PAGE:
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WiMAX - The Next Great Technology E-mail
Written by Marcus Guidry   

Many new technologies are emerging within the next few years, but the coolest new technology of the next 25 years will be WiMAX (Worldwide Interoperability for Microwave Access) technology. WiMAX is an IEEE 802.16 specific connection-oriented technology that is designed to deliver high broadband speeds over wireless at lower costs, making it very marketable and adoptive in the IT world. The Intel Corporation describes WiMAX as being “the most important thing since the internet itself”.

Since the WiMAX forum started in June 2001, more than 200 companies and vendors, ranging from silicon vendors to equipment manufacturers to wireless carriers, have joined to support the 802.16-based technology. Some notable standards that were created by this forum includes the 802.16-2004 standard (for fixed and nomadic wireless locations), 802.16e (for mobile wireless), the HiperMAN (developed for European standards), and Wi-Bro (a wireless broadband standard based on 802.16e which is heavily supported in South Korea and other Asian nations).

The idea behind WiMAX is to compliment Wi-Fi by extending traditional wireless access points into areas that are normally considered out of range, such as in rural communities. So far, this exciting new technology is being praised for its affordable cost and its ability to allow remote users to travel longer distances (about 30 miles/50 kilometers) without losing its connection. The release of WiMAX will be very similar to the way that Wi-Fi was introduced to the public. Intel, a major promoter of WiMAX, is in the process of producing chips that will be embedded with this new technology. Intel plans to have laptops WiMAX-ready by the end of 2008. Intel has already released its first WiMAX products in the global market this year. The Intel WiMAX Connection 2250 utilizes the mobile WiMAX technology while the Intel PRO/Wireless 5116 broadband interface takes advantage of fixed WiMAX technology.

In addition to the long range coverage and lower costs, this new technology has many other benefits. WiMax uses a different frequency called Orthogonal Frequency Division Multiplexing (OFDM) for modulation in its physical layer. OFDM is unique because not only is it scalable for mobile users, it also improves resilience to interference and outdoor environment, and improves the signal to noise ratio at the terminals. WiMAX is able to offer both line-of-sight and non-line-of-sight services due to this scalability. The line-of-site service is able to have antennas reach a frequency as high as 66 GHz due to its greater stability and signal. The non-line-of-site service can work at lower frequencies between 2 GHz and 11 GHz. Generally, trees and buildings in the direct path of an antenna or other wireless equipment will result in the device having a much lower frequency (hence the name non-line-of-site). WiMAX, however, has greater ability to bend around these obstacles more easily. WiMAX is truly flexible in that it uses both fixed and mobile applications to deliver its services.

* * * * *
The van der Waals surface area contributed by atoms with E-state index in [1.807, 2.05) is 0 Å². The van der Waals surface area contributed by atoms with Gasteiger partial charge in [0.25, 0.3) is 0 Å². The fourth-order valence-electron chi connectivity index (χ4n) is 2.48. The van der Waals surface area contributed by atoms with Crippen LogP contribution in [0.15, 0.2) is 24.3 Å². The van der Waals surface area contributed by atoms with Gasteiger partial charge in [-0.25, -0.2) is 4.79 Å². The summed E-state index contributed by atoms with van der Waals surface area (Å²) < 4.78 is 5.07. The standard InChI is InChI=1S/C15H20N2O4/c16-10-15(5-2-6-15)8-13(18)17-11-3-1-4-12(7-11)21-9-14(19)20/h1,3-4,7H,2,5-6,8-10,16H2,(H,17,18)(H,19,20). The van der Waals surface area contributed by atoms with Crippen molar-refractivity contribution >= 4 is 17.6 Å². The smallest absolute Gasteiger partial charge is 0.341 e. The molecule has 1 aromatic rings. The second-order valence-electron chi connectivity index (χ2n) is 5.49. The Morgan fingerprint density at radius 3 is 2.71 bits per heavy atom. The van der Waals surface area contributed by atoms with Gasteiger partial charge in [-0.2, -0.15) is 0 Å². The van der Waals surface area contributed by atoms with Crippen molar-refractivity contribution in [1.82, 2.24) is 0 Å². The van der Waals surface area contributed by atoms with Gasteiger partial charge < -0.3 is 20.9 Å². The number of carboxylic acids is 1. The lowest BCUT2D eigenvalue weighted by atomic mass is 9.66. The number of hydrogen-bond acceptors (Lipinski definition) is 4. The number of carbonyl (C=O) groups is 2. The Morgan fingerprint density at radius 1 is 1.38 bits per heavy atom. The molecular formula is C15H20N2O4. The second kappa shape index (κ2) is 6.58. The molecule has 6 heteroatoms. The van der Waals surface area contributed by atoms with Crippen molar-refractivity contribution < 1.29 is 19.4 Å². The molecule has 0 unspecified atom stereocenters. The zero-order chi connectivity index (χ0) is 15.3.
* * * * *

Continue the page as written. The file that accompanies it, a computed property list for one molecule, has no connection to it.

The future for WiMAX is very bright. Many industry experts are projecting that WiMAX market could easily reach between $3 and $6 billion before 2010. In reality, WiMAX is like a mobile service that would allow users to access the Internet with their laptops or PDAs anywhere in a city or region that has WiMAX available. WiMAX users could access the Internet from their homes or offices as well as from restaurants, malls, golf courses, or parks. Many experts call this concept “the holy grail” for broadband wireless access, combining Wi-Fi speeds and prices with cellular-type coverage. Many international cities and countries are strongly considering using WiMAX to link their wireless networks to local cell phone and internet services. The Chinese government, for example, is working with IEEE to make WiMAX the national standard for fixed broadband wireless access running at the 3.5 GHz frequency. At this point, the largest market for WiMAX technology is in China.

Many companies in the U.S. are also starting to invest in this new technology. Clearwire, a national ISP and broadband company is testing the technology in targeted smaller cities without good wired broadband alternatives, such as Jacksonville, Florida, and Medford, Oregon. Sprint, one of the national mobile phone carriers, is planning to invest as much as $3 billion to construct a nationwide WiMAX network using the 2.5-gigahertz spectrum together with Intel, Motorola and Samsung. Sprint plans to begin trials next year and start the service extensively in 2008. Many European nations are reserving the spectrum of 3.4 to 3.5 gigahertz for WiMAX operators.

WiMAX is truly a technology that allows high broadband wireless to reach into areas that have not been accessible before by current wireless technologies. Whether a user is working on a farm in New Zealand or in a remote area in the middle of Kansas, more people than ever before will be equipped with the technology to tap into the global market. Because of its scalability, more companies and vendors are joining the WiMAX forum to help contribute to this new wireless age. WiMAX will continue to extend the reach of global broadband access and make a significant impact in the wireless industry for years to come.


1) “WiMAX Broadband Wireless Technology Access” Intel Corporation retrieved from 
http://www.intel.com/netcomms/technologies/wimax/  (March 30, 2007)

2) “Benefits of WiMAX” by Justin Burke and Ken Lopez retrieved from
  (May 1, 2007)

3) “Behold The Wireless Future - WiMAX Is Coming” by Nancy Gohring article from JIWire retrieved from

4) Carpenter, Tom (2006) Wireless# Certification Official Study Guide. New York: McGraw Hill/Osborne


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